Updated: Jul 19
Let's face it. Most suburbs are bloomin' boring. But they do have their gems, such as this lovely man and his dog - Guy and Greyhound Charlie.
This is formidable Guy at age 94, his front door and table and his old Greyhound dog, Charlie.
I often find Guy working his garden over, which is quite large, given that it surrounds three sides of his home. He grows lots of vegetables and has some glorious orange trees. Guy built the wooden grass box there, so that the grass can be recycled after mowing, for using to help protect his plants. Check out those hot chillies!
So, who is Guy exactly? And what brings me to recognise this wonderful man's goodness and achievements? Well, as soon as I moved in opposite Guy a few years ago, I noticed his wife Mollys' beautiful paintings in her garden room. Molly often used to take their Whippet and Greyhound for a walk but did appear a little unsteady on her feet as time moved on and has since needed to move into a care home due to her ill health, unfortunately.
I ask Guy for a photo of Molly but not one was to be found as he said how she did not like to be photographed. His home is filled with many special family photos but Molly preferred to be kept out of them. Guy talks very fondly of Molly and how they met, which I will go into further along.
To be clear, let me point out that it is Molly that is the artist, which I have been talking about quite a bit in recent posts. Guy takes no credit although he said he did give his 'eye' for perspective, especially when she painted the eyes of the cats in her paintings that you will see. I believe that guy is a true artist of his garden though.
I loved these hand painted vegetables on their sliding glass door, so that you would know if it was closed. I think it benefitted the dogs too, ha. How vibrant they appear through the light.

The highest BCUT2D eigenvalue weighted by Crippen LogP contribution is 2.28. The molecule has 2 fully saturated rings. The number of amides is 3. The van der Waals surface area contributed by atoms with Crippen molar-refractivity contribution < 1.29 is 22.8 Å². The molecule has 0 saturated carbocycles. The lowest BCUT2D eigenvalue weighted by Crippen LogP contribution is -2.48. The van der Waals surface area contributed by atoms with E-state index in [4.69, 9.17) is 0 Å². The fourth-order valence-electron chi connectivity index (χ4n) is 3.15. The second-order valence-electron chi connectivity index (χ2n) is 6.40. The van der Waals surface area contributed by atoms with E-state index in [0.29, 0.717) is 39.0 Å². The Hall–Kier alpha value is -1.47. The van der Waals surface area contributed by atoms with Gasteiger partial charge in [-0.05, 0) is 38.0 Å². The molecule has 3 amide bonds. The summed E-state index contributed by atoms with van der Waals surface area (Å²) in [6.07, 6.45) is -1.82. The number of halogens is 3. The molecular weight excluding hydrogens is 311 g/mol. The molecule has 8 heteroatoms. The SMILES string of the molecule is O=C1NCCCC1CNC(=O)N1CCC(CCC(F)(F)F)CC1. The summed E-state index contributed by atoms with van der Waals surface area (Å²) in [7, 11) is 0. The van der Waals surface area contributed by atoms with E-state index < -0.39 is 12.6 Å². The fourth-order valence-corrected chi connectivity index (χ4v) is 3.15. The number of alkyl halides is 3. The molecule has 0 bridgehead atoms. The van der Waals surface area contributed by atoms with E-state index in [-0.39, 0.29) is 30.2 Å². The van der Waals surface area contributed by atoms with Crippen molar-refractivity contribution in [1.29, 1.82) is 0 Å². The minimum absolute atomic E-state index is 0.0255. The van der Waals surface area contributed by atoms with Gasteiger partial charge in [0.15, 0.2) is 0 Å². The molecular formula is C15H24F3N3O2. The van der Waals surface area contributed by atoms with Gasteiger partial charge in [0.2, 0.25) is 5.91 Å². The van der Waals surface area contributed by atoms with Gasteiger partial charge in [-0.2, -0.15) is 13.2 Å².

Guy was born in Sydney, Australia and Molly was born in Holland, where she lived until around 5 or 6 years old, during the war. A bomb fell on the capital and her mum had to throw herself on top of Molly and dragged her away from the devastation. Unfortunately, Molly had suffered severe damage to her eardrum and was left deaf in one ear. Molly became a wonderful artist over the years and enjoyed painting in her native Dutch Hindeloopen style.
The following paintings are situated outside in their leafy garden room.
Molly moved to Beenleigh, Australia with her parents, where they had a dairy farm. Molly used to milk the cows. Guy first worked as a bus conductor and then became a driving instructor for many years. Guy moved to Brisbane around 1952 and lived on a farm from 1954-2000 but during that time he owned a Bedford truck and built a caravan on it and took off on a big road trip up to Cairns, aged around 25 years old.
Molly didn't just paint though, she sewed beautiful clothing for family and friends and also crocheted beautiful blankets and capes. Guy reflects on how her art room would look when in mid-painting or sewing flow. How much can we creatives relate to that? Poor Guy though. I do understand that it is not the easy life, living with an artist. But I did like to remind him how life is never boring with them, ha!